5. Total paid in taxes. If you have to pay very high taxes, you obviously take home less income. Federal taxes paid from 1979 to 2009 for the median quintile brings income down $500. This is lower for people further down the income distribution due to expansions in tax credits, particularly the child tax credit and the Earned Income Tax Credit (EITC). The median quintile paid $100 less in federal taxes from 1979 to 2007.
Here’s a graph of these changes for a few of the sources over time:
(Note that market income dropped from 2007 to 2009, the last year we have data for, in the Great Recession, offset by less paid in taxes and higher government transfers.)
Clearly when a researcher sits down to study changes in income, these are a lot of variables to take into account -- but there are even more to consider. The above is for an individual. What if we want to generalize about income for more than one person, as researchers have to do? They have to figure out who to include.
Are they including non-workers, like retirees and students? Another question is the measurement size. Are they looking at households, which can include groups that don’t really share economic resources, like friends who are roommates? Or are they sticking to tax units used by the IRS?
If they are looking at rates of change over time, sometimes researchers debate which inflation rate to use to think about how the value of money has grown over time. A few economists also focus on consumption data, instead of income data, to get a sense of what people are actually buying instead of the cash they have.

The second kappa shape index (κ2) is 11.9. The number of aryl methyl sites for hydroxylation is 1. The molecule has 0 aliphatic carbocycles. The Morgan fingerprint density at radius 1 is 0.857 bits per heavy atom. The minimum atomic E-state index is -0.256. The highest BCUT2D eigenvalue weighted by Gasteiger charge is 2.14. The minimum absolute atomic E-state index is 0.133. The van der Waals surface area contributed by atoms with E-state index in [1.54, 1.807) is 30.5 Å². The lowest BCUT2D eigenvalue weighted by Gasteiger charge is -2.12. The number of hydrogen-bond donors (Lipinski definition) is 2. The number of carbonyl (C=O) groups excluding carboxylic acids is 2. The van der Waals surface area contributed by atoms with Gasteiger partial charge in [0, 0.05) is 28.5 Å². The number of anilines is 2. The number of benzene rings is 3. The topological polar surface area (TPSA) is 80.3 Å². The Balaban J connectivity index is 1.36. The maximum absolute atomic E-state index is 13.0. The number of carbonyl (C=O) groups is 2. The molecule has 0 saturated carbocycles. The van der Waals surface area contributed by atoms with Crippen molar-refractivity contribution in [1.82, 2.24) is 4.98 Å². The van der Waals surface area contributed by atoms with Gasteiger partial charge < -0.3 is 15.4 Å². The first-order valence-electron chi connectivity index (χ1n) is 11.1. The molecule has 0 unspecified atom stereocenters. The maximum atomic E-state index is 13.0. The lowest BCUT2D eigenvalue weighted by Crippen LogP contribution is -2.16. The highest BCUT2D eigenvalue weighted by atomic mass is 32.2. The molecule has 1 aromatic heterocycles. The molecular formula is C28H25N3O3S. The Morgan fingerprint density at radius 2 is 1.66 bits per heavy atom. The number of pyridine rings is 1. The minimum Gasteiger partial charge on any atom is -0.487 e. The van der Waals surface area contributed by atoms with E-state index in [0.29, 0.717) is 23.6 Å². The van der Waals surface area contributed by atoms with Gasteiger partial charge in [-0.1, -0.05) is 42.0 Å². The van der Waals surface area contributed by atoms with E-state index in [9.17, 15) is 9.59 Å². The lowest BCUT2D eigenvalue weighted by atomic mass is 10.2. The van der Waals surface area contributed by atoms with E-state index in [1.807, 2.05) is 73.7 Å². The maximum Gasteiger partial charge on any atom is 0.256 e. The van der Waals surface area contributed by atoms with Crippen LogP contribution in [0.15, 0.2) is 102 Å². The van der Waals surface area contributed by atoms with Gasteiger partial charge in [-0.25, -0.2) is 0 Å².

So let’s try to moderate some debates on the economics blogosphere. James Pethokoukis of the American Enterprise Institute argues that President Obama doesn’t have a case for inequality and median household stagnation. Why? Citing the work of Richard Burkhauser, he says “median household income – properly measured – rose 36.7%, not 3.2% like Piketty and Saez argue.“ (Thomas Edsall has a backgrounder on this disagreement here.)
But what does properly measured mean? The Piketty and Saez data looks at cash wages and other income without the capital gains (so number one, and part of number three). Burkhauser adds in taxes, transfers and healthcare (so everything, or numbers one through five above), which isn’t in the Piketty and Saez data, and adjusts for household size.